Penn State Hockey: 3 Takeaways from Penn States' Split vs Wisconsin

By Jacob Cheris on December 13, 2021 at 8:00 am
Penn State lines up at center ice at the Pegula Ice Arena
Penn State Athletics

Penn State came away with a narrow split against Wisconsin this past weekend. Despite getting a win on Saturday, Penn State did not play its brand of hockey for a full 60 minutes. This has been a frustrating theme for the Nittany Lions all season, and it almost cost them on Saturday. Here are three takeaways from the series. 

1. Penalty kill struggles

Guy Gadowsky needs to address this immediately. The PK unit is 44th in the nation at 75.6%. The Nittany Lions coughed up four power-play goals in this series. Paul DeNaples took a five-minute major penalty for face masking in Game 1, and Penn State allowed two power-play goals. This was the dagger in the game; Penn State simply could not respond.

Game 2 had the same problem. Kevin Wall had a five-minute major penalty of his own for a hit to the head, and Wisconsin capitalized on a defensive breakdown. I want to go over the first Badger goal in Saturday's contest. 

Tony Granatos' squad plays a 1-3-1. It can be deadly when executed properly, and it is very hard to defend - lots of teams in the NHL use the 1-3-1. There is one word that comes to mind when using this system: options. 

Let me break it down.

Connor MacEachern does the right thing by pressuring the Wisconsin defender, Daniel Laatsch. Once Laatsch saw MacEachern pressuring him, he made a quick decision with the puck by passing it to Mathieu De St. Phalle. At this point, MacEachern was beat, but to no fault of his own.  

Once Christian Berger made the decision to pressure De St. Phalle, and go for the poke check, Carson Bantle parked right in front of Oskar Autio. 

De St. Phalle made a great cross-ice pass to Jack Gorniak who found a wide-open Bantle for an easy goal. I have two main issues on this entire sequence.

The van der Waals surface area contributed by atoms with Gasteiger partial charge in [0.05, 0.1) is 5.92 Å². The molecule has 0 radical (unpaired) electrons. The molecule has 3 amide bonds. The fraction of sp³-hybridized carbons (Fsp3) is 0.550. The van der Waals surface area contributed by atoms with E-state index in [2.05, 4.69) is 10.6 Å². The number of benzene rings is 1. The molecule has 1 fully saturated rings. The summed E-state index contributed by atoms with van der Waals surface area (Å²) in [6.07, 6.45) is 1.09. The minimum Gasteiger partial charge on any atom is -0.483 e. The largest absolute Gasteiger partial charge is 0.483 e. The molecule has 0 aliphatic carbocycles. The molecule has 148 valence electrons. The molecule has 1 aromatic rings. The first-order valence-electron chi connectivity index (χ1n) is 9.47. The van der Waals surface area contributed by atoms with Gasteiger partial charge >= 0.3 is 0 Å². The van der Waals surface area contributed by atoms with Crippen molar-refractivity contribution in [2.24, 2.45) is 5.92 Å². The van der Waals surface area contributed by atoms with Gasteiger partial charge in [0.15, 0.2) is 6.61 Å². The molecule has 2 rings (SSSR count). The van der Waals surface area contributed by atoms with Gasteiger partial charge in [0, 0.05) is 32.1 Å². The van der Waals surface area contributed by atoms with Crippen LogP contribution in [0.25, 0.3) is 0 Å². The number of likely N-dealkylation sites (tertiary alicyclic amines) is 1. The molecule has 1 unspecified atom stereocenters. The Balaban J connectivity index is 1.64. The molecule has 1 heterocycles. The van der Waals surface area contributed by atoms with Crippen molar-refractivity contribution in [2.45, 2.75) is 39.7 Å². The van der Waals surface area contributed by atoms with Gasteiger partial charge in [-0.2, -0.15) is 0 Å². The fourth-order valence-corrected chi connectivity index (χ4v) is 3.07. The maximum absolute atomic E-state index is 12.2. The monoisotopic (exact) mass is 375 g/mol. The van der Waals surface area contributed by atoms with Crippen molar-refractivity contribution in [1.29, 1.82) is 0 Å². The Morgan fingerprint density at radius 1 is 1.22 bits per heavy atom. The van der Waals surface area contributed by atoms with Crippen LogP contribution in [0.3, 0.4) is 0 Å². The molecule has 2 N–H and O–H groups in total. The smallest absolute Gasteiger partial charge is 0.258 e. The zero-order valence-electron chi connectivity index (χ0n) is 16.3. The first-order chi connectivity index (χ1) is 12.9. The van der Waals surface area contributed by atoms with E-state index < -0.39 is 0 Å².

1. Berger should not be going from the goal line to the top of the faceoff circle, acting as a winger. 

2. Once Bantle is exposed, Connor McMenamin does not realize this. He needs to cover him, instead of having his stick out in the middle of the ice. Kenny Johnson took away the shooting lane, but it was not enough to stop Gorniak from making a great play. 

But, give Wisconsin credit. Even though they were last in the Big Ten coming into this series, the Badgers are a quick team with a lot of jump. 

The simple solution to the penalty kill problem is quite simply to stay out of the penalty box. 

2. Oskar Autio was terrific

This was the second series in a row where Gadowsky turned to the senior netminder in back-to-back games. Autio had to make numerous cross-crease saves because of how fast the Badgers were moving the puck. If it was not for his stellar play, this series would have been even uglier for Penn State. 

Autio faced 67 shots on goal and made 59 saves. He looks more comfortable and calm with his movements. This is going to be critical down the stretch where games get even chippier. 

The Espoo, Finland native improves to 8-6-0 on the year. 

3. too many odd-man rushes

Penn State wanted to play aggressive in this series. This was apparent in Saturday's win after Friday's dreadful defeat. As I said, Wisconsin is a team that is fast and has a lot of jump, so they moved the puck up the ice at the speed of light. 

Gap control is a huge factor in 2-on-1s. A defensemen's job is to always take away the passing lane. If you ask any defensemen on Penn State, they always talk about how Gadowsky preaches good gap control.

Wisconsin did not score on any odd-man rushes in this series, but this is something that needs to be cleaned up. 

Penn State comes home to close out 2021 with a series against Maine. Once that series is over, it is Big Ten play for the rest of the year.